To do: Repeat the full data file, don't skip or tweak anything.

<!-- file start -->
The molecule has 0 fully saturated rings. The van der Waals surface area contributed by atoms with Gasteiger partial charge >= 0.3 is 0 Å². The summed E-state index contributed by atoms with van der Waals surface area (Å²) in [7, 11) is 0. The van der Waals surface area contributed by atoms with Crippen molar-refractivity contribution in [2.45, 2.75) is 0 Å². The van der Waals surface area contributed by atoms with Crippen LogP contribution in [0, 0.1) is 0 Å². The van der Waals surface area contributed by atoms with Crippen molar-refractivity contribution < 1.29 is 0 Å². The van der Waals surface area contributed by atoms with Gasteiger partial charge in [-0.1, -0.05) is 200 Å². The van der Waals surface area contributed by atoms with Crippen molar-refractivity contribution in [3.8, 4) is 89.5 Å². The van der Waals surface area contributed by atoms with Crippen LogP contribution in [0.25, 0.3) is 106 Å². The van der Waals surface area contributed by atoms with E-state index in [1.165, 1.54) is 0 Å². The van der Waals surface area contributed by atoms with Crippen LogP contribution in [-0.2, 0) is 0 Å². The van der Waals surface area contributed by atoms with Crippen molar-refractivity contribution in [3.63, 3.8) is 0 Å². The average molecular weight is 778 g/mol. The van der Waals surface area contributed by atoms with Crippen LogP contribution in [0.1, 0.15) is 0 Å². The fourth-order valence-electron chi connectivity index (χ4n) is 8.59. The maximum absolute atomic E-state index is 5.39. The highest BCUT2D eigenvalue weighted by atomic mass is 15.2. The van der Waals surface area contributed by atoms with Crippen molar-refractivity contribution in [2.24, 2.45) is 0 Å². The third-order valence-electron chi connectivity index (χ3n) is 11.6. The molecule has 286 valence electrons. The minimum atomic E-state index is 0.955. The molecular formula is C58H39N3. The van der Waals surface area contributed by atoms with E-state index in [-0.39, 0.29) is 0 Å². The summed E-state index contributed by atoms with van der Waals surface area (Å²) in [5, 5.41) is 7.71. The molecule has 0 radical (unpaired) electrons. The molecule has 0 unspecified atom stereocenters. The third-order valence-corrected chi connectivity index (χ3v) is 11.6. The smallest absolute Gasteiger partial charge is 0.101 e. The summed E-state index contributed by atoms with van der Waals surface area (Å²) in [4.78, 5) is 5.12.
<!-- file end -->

The molecule has 0 fully saturated rings. The van der Waals surface area contributed by atoms with Gasteiger partial charge >= 0.3 is 0 Å². The summed E-state index contributed by atoms with van der Waals surface area (Å²) in [7, 11) is 0. The van der Waals surface area contributed by atoms with Crippen molar-refractivity contribution in [2.45, 2.75) is 0 Å². The van der Waals surface area contributed by atoms with Crippen LogP contribution in [0, 0.1) is 0 Å². The van der Waals surface area contributed by atoms with Crippen molar-refractivity contribution < 1.29 is 0 Å². The van der Waals surface area contributed by atoms with Gasteiger partial charge in [-0.1, -0.05) is 200 Å². The van der Waals surface area contributed by atoms with Crippen molar-refractivity contribution in [3.8, 4) is 89.5 Å². The van der Waals surface area contributed by atoms with Crippen LogP contribution in [0.25, 0.3) is 106 Å². The van der Waals surface area contributed by atoms with E-state index in [1.165, 1.54) is 0 Å². The van der Waals surface area contributed by atoms with Crippen LogP contribution in [-0.2, 0) is 0 Å². The van der Waals surface area contributed by atoms with Crippen molar-refractivity contribution in [3.63, 3.8) is 0 Å². The average molecular weight is 778 g/mol. The van der Waals surface area contributed by atoms with Crippen LogP contribution in [0.1, 0.15) is 0 Å². The fourth-order valence-electron chi connectivity index (χ4n) is 8.59. The maximum absolute atomic E-state index is 5.39. The highest BCUT2D eigenvalue weighted by atomic mass is 15.2. The van der Waals surface area contributed by atoms with Crippen molar-refractivity contribution in [2.24, 2.45) is 0 Å². The third-order valence-electron chi connectivity index (χ3n) is 11.6. The molecule has 286 valence electrons. The minimum atomic E-state index is 0.955. The molecular formula is C58H39N3. The van der Waals surface area contributed by atoms with E-state index in [-0.39, 0.29) is 0 Å². The summed E-state index contributed by atoms with van der Waals surface area (Å²) in [5, 5.41) is 7.71. The molecule has 0 radical (unpaired) electrons. The molecule has 0 unspecified atom stereocenters. The third-order valence-corrected chi connectivity index (χ3v) is 11.6. The smallest absolute Gasteiger partial charge is 0.101 e. The summed E-state index contributed by atoms with van der Waals surface area (Å²) in [4.78, 5) is 5.12.